APFA Constitution Committee Memo
Circumventing the Memberships' Rights by Reinterpreting the APFA Constitution
APFA Constitution Committee Memo
TO: APFA Executive Committee and APFA Board of Directors
FROM: APFA Constitution Committee
DATE: March 17, 2003
RE: Ratification of Potential Agreement with American Airlines, Inc.
As we understand it, negotiations between APFA and American Airlines may soon result in a modified collective bargaining agreement that hopefully would help avert the Company’s filing for bankruptcy. The Company has informed APFA that any amended agreement would have to be ratified no later than April 15, 2003. The Constitution Committee was asked for its opinion as to whether the Constitution would permit ratification within that time frame. Assuming legal research by APFA’s counsel confirms that this approach is viable, the Committee urges APFA to immediately seek a declaratory judgment that the Executive Committee has the authority to shorten the ratification period in the current, unforeseen emergency situation.
Article XI.E (2) of the Constitution provides that: “The time limit for the return of ratification ballots (the Balloting Date) shall not be less than thirty (30) days after the mailing of the ballots to the respective membership.” There is consensus within the Constitution Committee, however, that in drafting the Constitution, the Committee never contemplated the potentially urgent need for ratification that can arise – as it apparently has now – in the context of concessionary bargaining. We are confident that had we considered that issue, the Committee would have drafted and recommended an expedited ratification process. Tellingly, in the one situation the Committee did anticipate in which there is an urgency to ratify – reaching an agreement to end a strike – the Constitution does provide for a very quick ratification procedure. (See Article XI.2.) Moreover, the Constitution grants the Executive Committee and the Board of Directors broad powers to take necessary actions to protect and promote the interests of APFA members.
In light of these provisions, we believe that inherent in the Constitution is Executive Committee and Board of Directors power to deal with a bona fide emergency. Even though the explicit time frame in Article XI.E(2) is 30 days, it would be inconsistent with the spirit of the Constitution to sacrifice the interests of the membership in the name of compliance with a provision that was never intended to govern the exigent situation now confronting us.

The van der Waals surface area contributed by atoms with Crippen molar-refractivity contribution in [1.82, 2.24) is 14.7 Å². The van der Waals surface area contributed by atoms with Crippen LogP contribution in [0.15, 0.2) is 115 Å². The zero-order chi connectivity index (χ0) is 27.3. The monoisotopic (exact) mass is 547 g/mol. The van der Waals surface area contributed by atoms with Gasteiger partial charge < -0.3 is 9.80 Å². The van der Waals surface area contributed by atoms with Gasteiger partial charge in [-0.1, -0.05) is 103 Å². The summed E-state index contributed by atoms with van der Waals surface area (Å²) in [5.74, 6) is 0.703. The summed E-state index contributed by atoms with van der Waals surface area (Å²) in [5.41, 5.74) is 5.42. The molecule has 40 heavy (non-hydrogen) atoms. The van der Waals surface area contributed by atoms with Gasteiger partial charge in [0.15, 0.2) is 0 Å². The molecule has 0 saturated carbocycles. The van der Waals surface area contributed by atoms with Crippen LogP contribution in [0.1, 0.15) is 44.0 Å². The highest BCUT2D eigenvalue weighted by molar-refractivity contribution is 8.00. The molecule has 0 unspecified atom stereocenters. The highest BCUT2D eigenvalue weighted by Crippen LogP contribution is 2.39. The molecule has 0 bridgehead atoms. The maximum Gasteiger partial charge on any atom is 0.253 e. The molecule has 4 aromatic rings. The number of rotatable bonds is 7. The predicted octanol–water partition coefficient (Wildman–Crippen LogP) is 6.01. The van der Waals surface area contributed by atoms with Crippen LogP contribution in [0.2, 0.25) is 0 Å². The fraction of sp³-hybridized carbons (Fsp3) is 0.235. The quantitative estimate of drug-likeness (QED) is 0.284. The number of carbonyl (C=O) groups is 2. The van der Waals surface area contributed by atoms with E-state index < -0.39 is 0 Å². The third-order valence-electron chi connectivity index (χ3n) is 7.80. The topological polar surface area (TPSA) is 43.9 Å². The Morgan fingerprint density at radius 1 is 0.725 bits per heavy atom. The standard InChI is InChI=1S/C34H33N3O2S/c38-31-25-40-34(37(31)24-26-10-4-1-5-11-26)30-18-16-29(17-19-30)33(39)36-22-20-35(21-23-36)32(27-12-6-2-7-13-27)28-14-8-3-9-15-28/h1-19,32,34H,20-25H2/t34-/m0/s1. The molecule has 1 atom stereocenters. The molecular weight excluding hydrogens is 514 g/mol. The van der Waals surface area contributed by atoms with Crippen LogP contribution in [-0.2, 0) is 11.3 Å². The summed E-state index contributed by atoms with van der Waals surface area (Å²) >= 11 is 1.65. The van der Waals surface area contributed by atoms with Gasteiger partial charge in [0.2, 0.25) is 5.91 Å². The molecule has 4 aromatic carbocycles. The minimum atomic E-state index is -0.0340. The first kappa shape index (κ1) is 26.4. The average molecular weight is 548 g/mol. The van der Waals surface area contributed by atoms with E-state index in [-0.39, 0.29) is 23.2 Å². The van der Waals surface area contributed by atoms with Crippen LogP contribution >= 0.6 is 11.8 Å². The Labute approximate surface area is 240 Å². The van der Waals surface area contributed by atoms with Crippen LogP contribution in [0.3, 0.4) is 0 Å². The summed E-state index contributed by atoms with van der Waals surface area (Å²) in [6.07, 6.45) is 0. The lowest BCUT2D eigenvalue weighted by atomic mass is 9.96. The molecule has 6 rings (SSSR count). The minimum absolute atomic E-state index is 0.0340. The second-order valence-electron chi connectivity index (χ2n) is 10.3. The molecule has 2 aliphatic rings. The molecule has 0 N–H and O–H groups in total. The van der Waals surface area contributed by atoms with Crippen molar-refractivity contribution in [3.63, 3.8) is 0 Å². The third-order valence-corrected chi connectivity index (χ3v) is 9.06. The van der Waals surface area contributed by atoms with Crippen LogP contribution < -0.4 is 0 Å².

Therefore, the Constitution Committee strongly urges APFA to file a lawsuit in Texas state court in Tarrant County seeking a declaratory judgment that the Executive Committee has the constitutional authority to shorten the ratification period if APFA and the Company reach agreement on modifications to the contract. Although the Constitution Committee does not know the precise procedural steps that would have to be followed, we believe that most – if not all – judges would be extremely sympathetic with what APFA is trying to accomplish. (APFA legal counsel would be able to advise the Executive Committee and the Board of the impact such a declaratory judgment would have on potential member challenges to a shortened ratification period. An additional option would be to ask the Company to indemnify APFA for any legal costs and liability that arise if APFA members sue the Union about the ratification issue.)
The full Constitution Committee strongly supports this approach, and every Committee member is committed to working with legal counsel to provide necessary affidavits, testimony, or other assistance.
Please let us know if you wish to discuss this further.
Tim Burns, Randy Edwards, Kip Fry, Patt A. Gibbs, Michael Kelliher, Rebecca Kroll, Debra Murphy